And, today, September 10, is another anniversary. One that, this year more than ever, re-frames my story. My father would have been 92 today. He was a sweet and gentle man. A veteran, quiet about his service in WWII. If he ever met a soul he didn’t like, he kept it to himself. He is with me in every moment. How special to celebrate this day each year in the face of other memories. To give thanks for his love and guidance, to remember his hugs, his precious smile. 
Ten years later, our personal stories - with greater context - are emerging. We both celebrate and struggle that we are not separated by six degrees, or even one. We are brothers and sisters, all of us. We may be separated by distance. We may pledge allegiance to different flags. We may kneel and pray to different gods. Or not at all. As my friend, Mary, who has been visiting the Middle East, wrote this week: 
I go to Masada tomorrow. Zealots, noble, who can say? The conflicts here are deep and religion is who you were born, no matter what you believe. We have a history with this land that most have not seen. It is a burden for all who live here. Peace is a distant dream and we are not deeply civilized. Shalom.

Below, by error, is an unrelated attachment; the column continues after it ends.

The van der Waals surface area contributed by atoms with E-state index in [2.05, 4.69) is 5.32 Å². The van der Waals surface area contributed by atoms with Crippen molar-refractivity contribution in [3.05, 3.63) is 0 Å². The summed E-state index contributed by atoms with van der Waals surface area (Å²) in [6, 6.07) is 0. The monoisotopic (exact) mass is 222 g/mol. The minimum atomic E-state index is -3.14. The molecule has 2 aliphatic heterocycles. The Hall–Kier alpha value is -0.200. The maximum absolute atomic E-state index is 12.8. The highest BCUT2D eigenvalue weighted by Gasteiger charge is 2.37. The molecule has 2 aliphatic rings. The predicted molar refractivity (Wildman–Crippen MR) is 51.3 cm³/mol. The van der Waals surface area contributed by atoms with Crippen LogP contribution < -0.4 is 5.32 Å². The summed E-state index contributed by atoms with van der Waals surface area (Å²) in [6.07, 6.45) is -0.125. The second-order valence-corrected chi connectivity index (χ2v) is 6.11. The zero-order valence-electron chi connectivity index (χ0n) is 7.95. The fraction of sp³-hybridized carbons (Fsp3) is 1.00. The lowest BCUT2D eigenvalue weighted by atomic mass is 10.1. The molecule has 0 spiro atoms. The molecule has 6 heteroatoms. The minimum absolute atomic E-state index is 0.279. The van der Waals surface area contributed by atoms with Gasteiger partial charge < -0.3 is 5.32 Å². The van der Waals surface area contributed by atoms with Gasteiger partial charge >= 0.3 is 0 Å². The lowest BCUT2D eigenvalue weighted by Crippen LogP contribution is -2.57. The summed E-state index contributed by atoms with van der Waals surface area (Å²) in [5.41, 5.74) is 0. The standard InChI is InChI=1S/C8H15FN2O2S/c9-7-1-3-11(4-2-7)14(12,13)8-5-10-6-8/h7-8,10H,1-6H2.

The doctrines and dogmas that we collectively embrace sometimes divide and create fear, a fear of those who do not espouse the same beliefs....just as the desire for power automatically creates a win/lose scenario. All families struggle with shadows and pain.  The truly dysfunctional dig deeper holes. Oh, to be more deeply civilized, Mary. To choose win/win, each giving a little for the greater good. The dream is distant...but worthy. Today, I invite you to recall your own stories and, with this, to find healing. There is room at the table for everyone. 
Daddy, you would have invited everybody to the homecoming and dinner on the grounds. Today, in the pre-dawn hours, you came to me and reminded me that weeping may endure for a day but joy comes in the morning. Bless your sweet heart, not stilled by death. The song continues. And it's lovelier than ever. Because, frankly, neither you nor I could carry a tune in a bucket. But we had great fun not harmonizing together.

The rest of Donne's poem has taken root as well:
Every man's death diminishes me for I am involved in mankind.  Therefore, never send to know for whom the bell tolls. It tolls for thee.

Thank you. And blessings, y'all. Peace. Shalom. As-Salamu Alaykum.
Love and light to us all.